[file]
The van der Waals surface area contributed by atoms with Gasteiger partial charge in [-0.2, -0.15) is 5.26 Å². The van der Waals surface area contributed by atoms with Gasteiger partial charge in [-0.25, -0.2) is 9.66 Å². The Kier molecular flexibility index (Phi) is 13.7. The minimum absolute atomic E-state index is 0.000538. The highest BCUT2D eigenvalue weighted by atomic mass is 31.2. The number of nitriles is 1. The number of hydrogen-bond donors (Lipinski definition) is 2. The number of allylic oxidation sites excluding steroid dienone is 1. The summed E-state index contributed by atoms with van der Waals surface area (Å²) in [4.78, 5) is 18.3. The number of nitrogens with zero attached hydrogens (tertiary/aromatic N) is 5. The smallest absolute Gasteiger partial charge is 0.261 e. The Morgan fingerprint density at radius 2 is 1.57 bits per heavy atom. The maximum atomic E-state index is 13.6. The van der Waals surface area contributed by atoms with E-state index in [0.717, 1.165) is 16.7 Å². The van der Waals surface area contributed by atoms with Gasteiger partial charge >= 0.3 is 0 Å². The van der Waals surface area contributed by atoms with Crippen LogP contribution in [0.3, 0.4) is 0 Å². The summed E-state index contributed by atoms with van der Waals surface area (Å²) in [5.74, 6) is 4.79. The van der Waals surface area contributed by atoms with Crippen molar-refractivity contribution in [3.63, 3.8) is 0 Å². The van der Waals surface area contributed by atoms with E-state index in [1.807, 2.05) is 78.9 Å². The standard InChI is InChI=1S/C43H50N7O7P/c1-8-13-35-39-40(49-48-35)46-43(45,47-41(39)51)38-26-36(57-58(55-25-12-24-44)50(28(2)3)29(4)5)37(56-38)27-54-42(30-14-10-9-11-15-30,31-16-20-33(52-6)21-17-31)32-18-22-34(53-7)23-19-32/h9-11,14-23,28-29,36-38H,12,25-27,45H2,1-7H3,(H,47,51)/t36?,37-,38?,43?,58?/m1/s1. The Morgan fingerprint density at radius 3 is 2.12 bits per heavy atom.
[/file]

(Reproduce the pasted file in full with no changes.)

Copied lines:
The van der Waals surface area contributed by atoms with Gasteiger partial charge in [-0.2, -0.15) is 5.26 Å². The van der Waals surface area contributed by atoms with Gasteiger partial charge in [-0.25, -0.2) is 9.66 Å². The Kier molecular flexibility index (Phi) is 13.7. The minimum absolute atomic E-state index is 0.000538. The highest BCUT2D eigenvalue weighted by atomic mass is 31.2. The number of nitriles is 1. The number of hydrogen-bond donors (Lipinski definition) is 2. The number of allylic oxidation sites excluding steroid dienone is 1. The summed E-state index contributed by atoms with van der Waals surface area (Å²) in [4.78, 5) is 18.3. The number of nitrogens with zero attached hydrogens (tertiary/aromatic N) is 5. The smallest absolute Gasteiger partial charge is 0.261 e. The Morgan fingerprint density at radius 2 is 1.57 bits per heavy atom. The maximum atomic E-state index is 13.6. The van der Waals surface area contributed by atoms with E-state index in [0.717, 1.165) is 16.7 Å². The van der Waals surface area contributed by atoms with Gasteiger partial charge >= 0.3 is 0 Å². The van der Waals surface area contributed by atoms with Crippen LogP contribution in [0.3, 0.4) is 0 Å². The summed E-state index contributed by atoms with van der Waals surface area (Å²) in [5.74, 6) is 4.79. The van der Waals surface area contributed by atoms with Crippen molar-refractivity contribution in [3.63, 3.8) is 0 Å². The van der Waals surface area contributed by atoms with E-state index in [1.807, 2.05) is 78.9 Å². The standard InChI is InChI=1S/C43H50N7O7P/c1-8-13-35-39-40(49-48-35)46-43(45,47-41(39)51)38-26-36(57-58(55-25-12-24-44)50(28(2)3)29(4)5)37(56-38)27-54-42(30-14-10-9-11-15-30,31-16-20-33(52-6)21-17-31)32-18-22-34(53-7)23-19-32/h9-11,14-23,28-29,36-38H,12,25-27,45H2,1-7H3,(H,47,51)/t36?,37-,38?,43?,58?/m1/s1. The Morgan fingerprint density at radius 3 is 2.12 bits per heavy atom.